spool

1 of 2

noun

1
: a cylindrical device which has a rim or ridge at each end and an axial hole for a pin or spindle and on which material (such as thread, wire, or tape) is wound
2
: material or the amount of material wound on a spool

spool

2 of 2

verb

spooled; spooling; spools

transitive verb

1
: to wind on a spool
2
: wind entry 3
spool the thread off the bobbin
3
: to regulate the transmission of by means of a spooler
spool data

intransitive verb

1
: to wind itself on a spool
2
: to be wound or unwound
3
: to regulate data flow by means of a spooler

Examples of spool in a Sentence

Recent Examples on the Web
Noun
By nightfall, the street was crowded with apparently hot merchandise: carbon-monoxide detectors, Leviton tamper-resistant outlets, and, notably, hundreds of heavy spools of copper and electrical wiring, the most expensive of which can retail for more than seven hundred dollars. Paige Williams, The New Yorker, 18 Mar. 2024 These tales spin out like spools of fine gold, delicate in their delivery, eschewing catchy hooks to instead relish in simplicity. Allaire Nuss, EW.com, 6 Feb. 2024 Some printers will require proprietary spools or cartridges, which will often cost more. Jade Chung-Lee, PCMAG, 31 Jan. 2024 The spools frame her mask-like open mouth, decorating voids in the human skull that signaled the soul’s vivacity in pre-Columbian culture. Christopher Knight, Los Angeles Times, 16 Feb. 2024 Most anglers just rinse their fly reels off with freshwater, but that water may not penetrate and flush the coils of thick line on the spool. Joe Cermele, Outdoor Life, 7 Dec. 2023 There were rolls of oilcloth to make table covers, spools of ribbons and bows to lend flair to gifts, fleece for blankets, foam for cushions, a spectrum of threads and rainbows of yarn. John Carlisle, Detroit Free Press, 25 Feb. 2024 They are accused of shipping meth to be sold in Australia and New Zealand hidden in spools of 3D printing filament, utility cases, wine opener sets, drive shafts and other items, prosecutors said. Don Sweeney, Sacramento Bee, 8 Feb. 2024 With each bite, the meat came unraveled, like a spool of thread. Malcolm Mayhew, Fort Worth Star-Telegram, 31 Jan. 2024
Verb
From a small machine, next to him, orders spooled like ribbons. Souvankham Thammavongsa, The New Yorker, 1 Apr. 2024 The anchor line spooled out and tightened, slowing the boat down quickly, officials told AL.com. Olivia Lloyd, Miami Herald, 27 Feb. 2024 Having more than one bluegill setup spooled with different line for different situations can prove very handy. David A. Brown, Field & Stream, 28 Feb. 2024 Making massive shifts in the business can take time to spool up new sales and, in turn, crunch liquidity. Expert Panel®, Forbes, 15 Feb. 2024 Xist helps shut down one of the two X’s in each female cell by coating the chromosome in a way that looks a bit like a cloud of cotton candy spooled around a cone at a county fair. Jonathan Wosen Reprints, STAT, 1 Feb. 2024 On a tournament on Sam Rayburn Reservoir in Texas, Daniel had No. 7 Shad Raps rigged on three different fishing rods each spooled with different sizes of line — 8-pound, 12-pound and 17-pound. Steve Waters, Miami Herald, 30 Jan. 2024 Speaking of rods and reels, most serious gator hunters keep a short, heavy saltwater spinning rod and reel spooled with heavy braid handy in the boat, and it’s equipped with a 12/0 weighted treble hook, which can be cast over the gator to snag him. Will Brantley, Field & Stream, 1 June 2023 Quality and craftsmanship: Is the line consistent and reliable from spool to spool? Price: Does the line offer good value? Jerry Audet, Field & Stream, 13 Mar. 2023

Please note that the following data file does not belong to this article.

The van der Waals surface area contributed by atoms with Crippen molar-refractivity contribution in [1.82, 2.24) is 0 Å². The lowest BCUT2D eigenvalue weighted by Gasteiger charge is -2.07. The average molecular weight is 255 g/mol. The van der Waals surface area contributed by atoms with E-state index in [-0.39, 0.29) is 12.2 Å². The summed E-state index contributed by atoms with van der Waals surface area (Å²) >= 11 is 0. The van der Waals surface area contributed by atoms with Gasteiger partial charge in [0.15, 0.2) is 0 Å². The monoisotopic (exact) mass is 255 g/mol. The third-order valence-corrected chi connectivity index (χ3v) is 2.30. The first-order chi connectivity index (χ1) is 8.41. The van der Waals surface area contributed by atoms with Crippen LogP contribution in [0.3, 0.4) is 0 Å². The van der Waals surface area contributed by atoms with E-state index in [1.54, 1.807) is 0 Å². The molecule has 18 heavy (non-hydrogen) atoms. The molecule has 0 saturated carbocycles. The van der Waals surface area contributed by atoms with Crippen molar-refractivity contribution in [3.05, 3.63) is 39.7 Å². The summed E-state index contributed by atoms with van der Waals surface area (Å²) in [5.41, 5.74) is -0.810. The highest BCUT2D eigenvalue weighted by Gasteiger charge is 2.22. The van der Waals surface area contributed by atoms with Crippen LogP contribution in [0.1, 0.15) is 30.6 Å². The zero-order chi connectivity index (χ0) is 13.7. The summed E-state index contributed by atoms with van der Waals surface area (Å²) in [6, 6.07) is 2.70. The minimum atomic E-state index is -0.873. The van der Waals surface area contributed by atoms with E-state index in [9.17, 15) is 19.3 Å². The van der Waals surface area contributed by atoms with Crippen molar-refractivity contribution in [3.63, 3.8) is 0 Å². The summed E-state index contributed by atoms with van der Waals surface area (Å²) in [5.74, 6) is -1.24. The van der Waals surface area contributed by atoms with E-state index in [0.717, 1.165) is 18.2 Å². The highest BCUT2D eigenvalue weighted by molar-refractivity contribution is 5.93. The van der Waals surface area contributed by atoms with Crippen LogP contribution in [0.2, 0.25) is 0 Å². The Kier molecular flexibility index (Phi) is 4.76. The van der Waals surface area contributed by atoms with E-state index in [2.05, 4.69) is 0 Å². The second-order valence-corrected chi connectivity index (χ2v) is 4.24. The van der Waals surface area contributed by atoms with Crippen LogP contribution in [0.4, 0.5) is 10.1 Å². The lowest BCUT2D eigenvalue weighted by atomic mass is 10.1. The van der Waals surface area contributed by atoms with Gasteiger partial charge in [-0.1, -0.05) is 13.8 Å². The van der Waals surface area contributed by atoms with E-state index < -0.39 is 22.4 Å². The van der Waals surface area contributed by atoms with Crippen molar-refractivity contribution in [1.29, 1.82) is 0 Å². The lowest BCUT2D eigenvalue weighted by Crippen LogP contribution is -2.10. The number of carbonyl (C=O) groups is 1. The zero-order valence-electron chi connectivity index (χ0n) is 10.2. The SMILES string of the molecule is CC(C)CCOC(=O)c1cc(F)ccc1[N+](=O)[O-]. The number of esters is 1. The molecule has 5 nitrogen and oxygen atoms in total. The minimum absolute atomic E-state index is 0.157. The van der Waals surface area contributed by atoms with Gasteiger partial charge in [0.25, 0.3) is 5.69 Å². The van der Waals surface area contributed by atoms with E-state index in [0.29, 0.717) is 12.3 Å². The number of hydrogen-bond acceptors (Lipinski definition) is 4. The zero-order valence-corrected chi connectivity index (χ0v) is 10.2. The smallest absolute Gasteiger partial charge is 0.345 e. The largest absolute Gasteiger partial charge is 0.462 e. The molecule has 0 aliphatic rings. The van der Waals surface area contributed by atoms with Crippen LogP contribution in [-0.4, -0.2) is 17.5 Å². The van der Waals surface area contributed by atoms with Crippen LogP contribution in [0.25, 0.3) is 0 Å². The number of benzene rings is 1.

These examples are programmatically compiled from various online sources to illustrate current usage of the word 'spool.' Any opinions expressed in the examples do not represent those of Merriam-Webster or its editors. Send us feedback about these examples.

Word History

Etymology

Noun

Middle English spole, from Middle Dutch spoele; akin to Old High German spuola spool

First Known Use

Noun

14th century, in the meaning defined at sense 1

Verb

1603, in the meaning defined at transitive sense 1

Time Traveler
The first known use of spool was in the 14th century

Dictionary Entries Near spool

Cite this Entry

“Spool.” Merriam-Webster.com Dictionary, Merriam-Webster, https://www.merriam-webster.com/dictionary/spool. Accessed 14 Apr. 2024.

Kids Definition

spool

noun
ˈspül
1
: a cylinder which has a rim at each end and on which something (as thread, wire, or tape) is wound
2
: material wound on a spool

More from Merriam-Webster on spool

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